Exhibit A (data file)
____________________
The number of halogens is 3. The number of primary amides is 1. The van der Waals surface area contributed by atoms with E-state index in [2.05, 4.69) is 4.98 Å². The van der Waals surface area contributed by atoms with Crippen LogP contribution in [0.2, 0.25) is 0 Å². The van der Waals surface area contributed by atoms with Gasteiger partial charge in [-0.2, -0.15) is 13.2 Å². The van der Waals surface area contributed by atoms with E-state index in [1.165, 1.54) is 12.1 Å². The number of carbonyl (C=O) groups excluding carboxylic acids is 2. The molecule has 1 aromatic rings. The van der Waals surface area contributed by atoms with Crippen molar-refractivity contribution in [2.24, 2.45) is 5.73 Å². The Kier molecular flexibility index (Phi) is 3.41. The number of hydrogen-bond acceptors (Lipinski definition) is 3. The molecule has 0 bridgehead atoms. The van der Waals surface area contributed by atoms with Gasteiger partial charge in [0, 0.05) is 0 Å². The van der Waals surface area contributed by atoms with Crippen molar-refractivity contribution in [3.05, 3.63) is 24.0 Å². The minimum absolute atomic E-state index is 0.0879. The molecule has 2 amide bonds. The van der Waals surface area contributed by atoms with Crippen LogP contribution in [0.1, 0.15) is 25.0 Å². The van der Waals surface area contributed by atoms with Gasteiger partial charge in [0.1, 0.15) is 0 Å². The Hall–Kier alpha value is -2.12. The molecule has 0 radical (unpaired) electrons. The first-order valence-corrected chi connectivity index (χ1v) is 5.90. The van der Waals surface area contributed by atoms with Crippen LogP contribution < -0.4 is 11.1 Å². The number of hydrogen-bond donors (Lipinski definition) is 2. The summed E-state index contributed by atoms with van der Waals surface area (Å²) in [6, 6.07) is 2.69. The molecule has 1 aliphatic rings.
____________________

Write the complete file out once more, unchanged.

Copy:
The number of halogens is 3. The number of primary amides is 1. The van der Waals surface area contributed by atoms with E-state index in [2.05, 4.69) is 4.98 Å². The van der Waals surface area contributed by atoms with Crippen LogP contribution in [0.2, 0.25) is 0 Å². The van der Waals surface area contributed by atoms with Gasteiger partial charge in [-0.2, -0.15) is 13.2 Å². The van der Waals surface area contributed by atoms with E-state index in [1.165, 1.54) is 12.1 Å². The number of carbonyl (C=O) groups excluding carboxylic acids is 2. The molecule has 1 aromatic rings. The van der Waals surface area contributed by atoms with Crippen molar-refractivity contribution in [2.24, 2.45) is 5.73 Å². The Kier molecular flexibility index (Phi) is 3.41. The number of hydrogen-bond acceptors (Lipinski definition) is 3. The molecule has 0 bridgehead atoms. The van der Waals surface area contributed by atoms with Gasteiger partial charge in [0, 0.05) is 0 Å². The van der Waals surface area contributed by atoms with Crippen molar-refractivity contribution in [3.05, 3.63) is 24.0 Å². The minimum absolute atomic E-state index is 0.0879. The molecule has 2 amide bonds. The van der Waals surface area contributed by atoms with Crippen LogP contribution in [0.1, 0.15) is 25.0 Å². The van der Waals surface area contributed by atoms with Gasteiger partial charge in [0.1, 0.15) is 0 Å². The Hall–Kier alpha value is -2.12. The molecule has 0 radical (unpaired) electrons. The first-order valence-corrected chi connectivity index (χ1v) is 5.90. The van der Waals surface area contributed by atoms with Crippen LogP contribution < -0.4 is 11.1 Å². The number of hydrogen-bond donors (Lipinski definition) is 2. The summed E-state index contributed by atoms with van der Waals surface area (Å²) in [6, 6.07) is 2.69. The molecule has 1 aliphatic rings.